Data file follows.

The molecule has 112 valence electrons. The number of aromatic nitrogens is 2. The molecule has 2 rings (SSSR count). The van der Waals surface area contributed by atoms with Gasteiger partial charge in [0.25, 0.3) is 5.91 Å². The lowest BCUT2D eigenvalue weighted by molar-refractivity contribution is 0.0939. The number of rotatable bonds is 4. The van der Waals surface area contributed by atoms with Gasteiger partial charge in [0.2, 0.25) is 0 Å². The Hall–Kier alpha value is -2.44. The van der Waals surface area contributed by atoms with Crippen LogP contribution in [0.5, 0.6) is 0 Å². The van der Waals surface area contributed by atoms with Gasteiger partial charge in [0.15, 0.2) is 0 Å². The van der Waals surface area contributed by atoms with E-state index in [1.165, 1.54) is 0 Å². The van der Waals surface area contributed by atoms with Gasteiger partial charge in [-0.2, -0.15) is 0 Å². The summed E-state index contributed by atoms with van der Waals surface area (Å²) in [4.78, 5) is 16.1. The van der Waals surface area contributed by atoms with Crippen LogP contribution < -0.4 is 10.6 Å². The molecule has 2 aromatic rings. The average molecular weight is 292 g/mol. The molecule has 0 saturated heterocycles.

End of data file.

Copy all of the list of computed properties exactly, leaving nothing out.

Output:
The molecule has 112 valence electrons. The number of aromatic nitrogens is 2. The molecule has 2 rings (SSSR count). The van der Waals surface area contributed by atoms with Gasteiger partial charge in [0.25, 0.3) is 5.91 Å². The lowest BCUT2D eigenvalue weighted by molar-refractivity contribution is 0.0939. The number of rotatable bonds is 4. The van der Waals surface area contributed by atoms with Gasteiger partial charge in [0.2, 0.25) is 0 Å². The Hall–Kier alpha value is -2.44. The van der Waals surface area contributed by atoms with Crippen LogP contribution in [0.5, 0.6) is 0 Å². The van der Waals surface area contributed by atoms with Gasteiger partial charge in [0.15, 0.2) is 0 Å². The van der Waals surface area contributed by atoms with E-state index in [1.165, 1.54) is 0 Å². The van der Waals surface area contributed by atoms with Gasteiger partial charge in [-0.2, -0.15) is 0 Å². The summed E-state index contributed by atoms with van der Waals surface area (Å²) in [4.78, 5) is 16.1. The van der Waals surface area contributed by atoms with Crippen LogP contribution < -0.4 is 10.6 Å². The molecule has 2 aromatic rings. The average molecular weight is 292 g/mol. The molecule has 0 saturated heterocycles.